17:00 In silico Target Discovery Based on Flexible Pipelining and Meta-Analysis

James Cai, Ph.D., Head, Biomedical Informatics, Pharma Research & Early Development (pRED) Informatics, Hoffmann-La Roche

Target discovery relies heavily on the intelligent use of scientific information. Recently high dimensional genomics data have become increasingly critical in discovering new targets and biomarkers. However it is difficult to combine findings from the large number of genomics studies and integrate across multiple data types. This presentation will describe a new in silico target discovery approach based on flexible pipelining and quantitative data integration using a meta-analysis framework. Examples will be given to show how results from multiple gene expression studies can be combined with mutation, disease association and competitor information to prioritize potential targets in oncology.

18:30 – 21:00 BIOTECHNICA Night: Beer Hall, Full Dinner Reception, Live Band


9:00 Conference Registration and Morning Coffee


Translational Informatics: Knowledge Fertilization Between Bench and Bedside

9:30 Chairperson’s Opening Remarks

9:35 Managing Change Across Interdisciplinary Scientific Integration

Paul Konstant, Manager, Informatics Center of Excellence, Janssen Pharmaceutical Companies of Johnson & Johnson

Interdisciplinary scientific data integration efforts have faced numerous challenges as they attempt to keep pace with the evolution of both science and the technology that supports it. This talk will present a framework for identifying equivalence classes of protocols that reaches across disciplines based on easily understood scientific principles. Through the identification of the independent variables in a given experiment, patterns of parameter estimation, and the dependent variable outcomes, we will discuss how seemingly synonymous terminology. The principles of this framework allow well-structured expansion and graceful change management.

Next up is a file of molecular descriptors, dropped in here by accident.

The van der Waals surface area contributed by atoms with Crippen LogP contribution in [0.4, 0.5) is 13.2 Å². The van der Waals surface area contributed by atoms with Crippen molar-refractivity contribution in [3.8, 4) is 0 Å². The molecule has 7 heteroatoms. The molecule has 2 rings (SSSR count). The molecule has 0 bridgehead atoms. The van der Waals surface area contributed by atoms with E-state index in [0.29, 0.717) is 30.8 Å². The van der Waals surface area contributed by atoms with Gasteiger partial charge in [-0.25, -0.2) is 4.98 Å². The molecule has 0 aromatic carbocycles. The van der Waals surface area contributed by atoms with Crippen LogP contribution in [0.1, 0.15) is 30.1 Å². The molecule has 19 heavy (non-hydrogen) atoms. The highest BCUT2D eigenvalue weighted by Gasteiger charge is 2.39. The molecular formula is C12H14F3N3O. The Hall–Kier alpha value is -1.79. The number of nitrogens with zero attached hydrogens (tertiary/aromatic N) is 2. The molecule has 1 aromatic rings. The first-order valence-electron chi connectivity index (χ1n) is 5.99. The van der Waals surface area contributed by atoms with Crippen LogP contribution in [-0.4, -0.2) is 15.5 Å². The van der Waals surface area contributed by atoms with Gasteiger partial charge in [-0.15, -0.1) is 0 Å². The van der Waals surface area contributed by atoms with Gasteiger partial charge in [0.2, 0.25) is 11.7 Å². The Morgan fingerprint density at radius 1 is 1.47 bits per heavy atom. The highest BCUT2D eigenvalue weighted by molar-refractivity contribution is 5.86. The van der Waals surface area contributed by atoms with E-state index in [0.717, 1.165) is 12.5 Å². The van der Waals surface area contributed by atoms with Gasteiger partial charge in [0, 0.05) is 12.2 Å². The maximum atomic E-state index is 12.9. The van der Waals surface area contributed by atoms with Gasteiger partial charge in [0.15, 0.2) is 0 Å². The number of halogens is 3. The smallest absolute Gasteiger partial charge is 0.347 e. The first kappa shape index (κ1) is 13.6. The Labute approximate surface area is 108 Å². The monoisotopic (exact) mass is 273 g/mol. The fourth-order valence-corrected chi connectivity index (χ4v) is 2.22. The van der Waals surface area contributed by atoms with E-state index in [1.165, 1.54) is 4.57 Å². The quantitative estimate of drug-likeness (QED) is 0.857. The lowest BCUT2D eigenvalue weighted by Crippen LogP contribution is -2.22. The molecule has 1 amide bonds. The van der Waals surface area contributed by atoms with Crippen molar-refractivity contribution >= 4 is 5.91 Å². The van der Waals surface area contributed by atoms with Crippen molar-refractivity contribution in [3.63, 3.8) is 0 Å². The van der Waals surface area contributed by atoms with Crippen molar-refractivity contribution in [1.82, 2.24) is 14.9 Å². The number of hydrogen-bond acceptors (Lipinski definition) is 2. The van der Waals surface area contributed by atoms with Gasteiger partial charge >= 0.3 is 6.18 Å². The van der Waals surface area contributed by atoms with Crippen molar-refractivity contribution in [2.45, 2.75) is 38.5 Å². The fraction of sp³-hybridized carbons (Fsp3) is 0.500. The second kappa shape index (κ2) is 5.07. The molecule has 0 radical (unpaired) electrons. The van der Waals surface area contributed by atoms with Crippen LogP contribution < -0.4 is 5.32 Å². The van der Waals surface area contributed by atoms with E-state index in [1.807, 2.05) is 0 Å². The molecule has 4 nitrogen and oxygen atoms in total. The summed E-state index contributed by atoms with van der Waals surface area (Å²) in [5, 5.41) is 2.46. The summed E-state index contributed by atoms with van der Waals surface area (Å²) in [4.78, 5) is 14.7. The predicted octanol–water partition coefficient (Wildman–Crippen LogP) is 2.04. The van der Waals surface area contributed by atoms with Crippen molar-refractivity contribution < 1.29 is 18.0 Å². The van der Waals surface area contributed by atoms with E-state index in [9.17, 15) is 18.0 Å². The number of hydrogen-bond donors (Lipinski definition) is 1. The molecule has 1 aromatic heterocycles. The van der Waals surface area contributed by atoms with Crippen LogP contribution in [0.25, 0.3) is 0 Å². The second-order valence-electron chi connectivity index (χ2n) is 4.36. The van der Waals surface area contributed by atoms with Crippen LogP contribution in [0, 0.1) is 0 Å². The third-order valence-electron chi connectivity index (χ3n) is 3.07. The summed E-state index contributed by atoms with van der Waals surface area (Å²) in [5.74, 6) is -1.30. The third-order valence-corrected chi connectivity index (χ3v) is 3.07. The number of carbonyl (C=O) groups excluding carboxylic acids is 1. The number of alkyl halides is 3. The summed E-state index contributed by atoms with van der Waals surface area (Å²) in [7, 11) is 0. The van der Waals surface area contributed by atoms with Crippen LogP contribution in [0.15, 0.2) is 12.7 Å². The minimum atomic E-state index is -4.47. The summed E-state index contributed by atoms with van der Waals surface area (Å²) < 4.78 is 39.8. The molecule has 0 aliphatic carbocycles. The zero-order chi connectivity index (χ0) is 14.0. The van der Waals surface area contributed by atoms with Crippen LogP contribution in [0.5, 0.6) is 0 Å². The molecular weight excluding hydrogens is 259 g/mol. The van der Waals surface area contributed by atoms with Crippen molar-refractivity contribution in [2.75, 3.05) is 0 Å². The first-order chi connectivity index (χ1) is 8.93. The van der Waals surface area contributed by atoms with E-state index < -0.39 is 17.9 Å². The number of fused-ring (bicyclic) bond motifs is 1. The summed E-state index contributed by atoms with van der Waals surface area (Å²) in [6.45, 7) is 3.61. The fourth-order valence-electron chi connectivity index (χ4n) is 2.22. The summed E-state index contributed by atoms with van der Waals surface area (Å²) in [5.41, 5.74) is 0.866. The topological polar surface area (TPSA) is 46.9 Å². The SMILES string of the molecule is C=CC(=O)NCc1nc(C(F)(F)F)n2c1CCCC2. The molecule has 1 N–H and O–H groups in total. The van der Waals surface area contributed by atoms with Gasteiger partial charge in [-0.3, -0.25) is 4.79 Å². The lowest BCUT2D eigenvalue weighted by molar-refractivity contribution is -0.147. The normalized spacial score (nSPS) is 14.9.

10:05 Integrating Clinical and Molecular Data: CASI Project

Thomas Y. Gan, Application Services Senior Analyst, IT, Merck Research Labs

10:35 Coffee Break

Sponsored by
11:00  Understanding the Business Value of Dynamic Data Aggregation in Life Sciences Manufacturing and Process Development

Joe Rothman, VP Engineering and Professional Services, Aegis Analytical Corporation

For some life science organizations the road to data aggregation begins with a traditional data warehouse.  But, with traditional approaches come traditional problems. Dynamic data aggregation represents several advantages over the data warehouse including improved usability of the aggregated data, lower Total Cost of Ownership (TCO) and improved network performance. Delegates attending this presentation will learn: 
• Pitfalls of Using a Data Warehouse, Spreadsheets or Manual Data Collection Methods
• Description of Dynamic Data Aggregation and The Technologies that Support It
• Benefits of Dynamic Data Aggregation
• How to Achieve Dynamic Data Aggregation
• Case Study of Benefits Achieved Using Dynamic Data Aggregation

11:30 Visualization and Statistical Pharmacovigilance Methods Using Informatics for Integrating Biology and the Bedside (i2b2)

Shawn Murphy, M.D., Assistant Professor, Neurology, Harvard Medical School; Medical Director of Research Computing, Information Services, Partners Healthcare Inc.

The goal of i2b2 is to provide clinical investigators broadly with the software tools necessary to collect and manage hospital-based clinical research data in the genomics age as a cohesive entity—a software suite to construct and manage the modern clinical research chart. In the i2b2 software framework (the Hive), we are developing components (cells) to allow clinical investigators to compare medical outcomes on two matched groups of subjects. The components can be used for pharmacovigilance studies to detect associations between drugs and adverse events using Electronic Health Record data.

12:00 Translational Drug Discovery and Development: An Expedition of Data Integration and Utilization from Preclinical to Clinical

Dongzhou (Jeffery) Liu, Ph.D., Principal Clinical Investigator/Core Project Leader, Medical Affairs/Clinical Development, GlaxoSmithKline

This presentation will discuss contemporary reform and transformation in the drug industry, the latest strategies and approaches to renovate the process of drug R&D, and applications of combined approaches for efficient drug development.

12:30 Lunch for Purchase in the Exhibit Hall

13:45 Dedicated Poster Viewing in the Exhibit Hall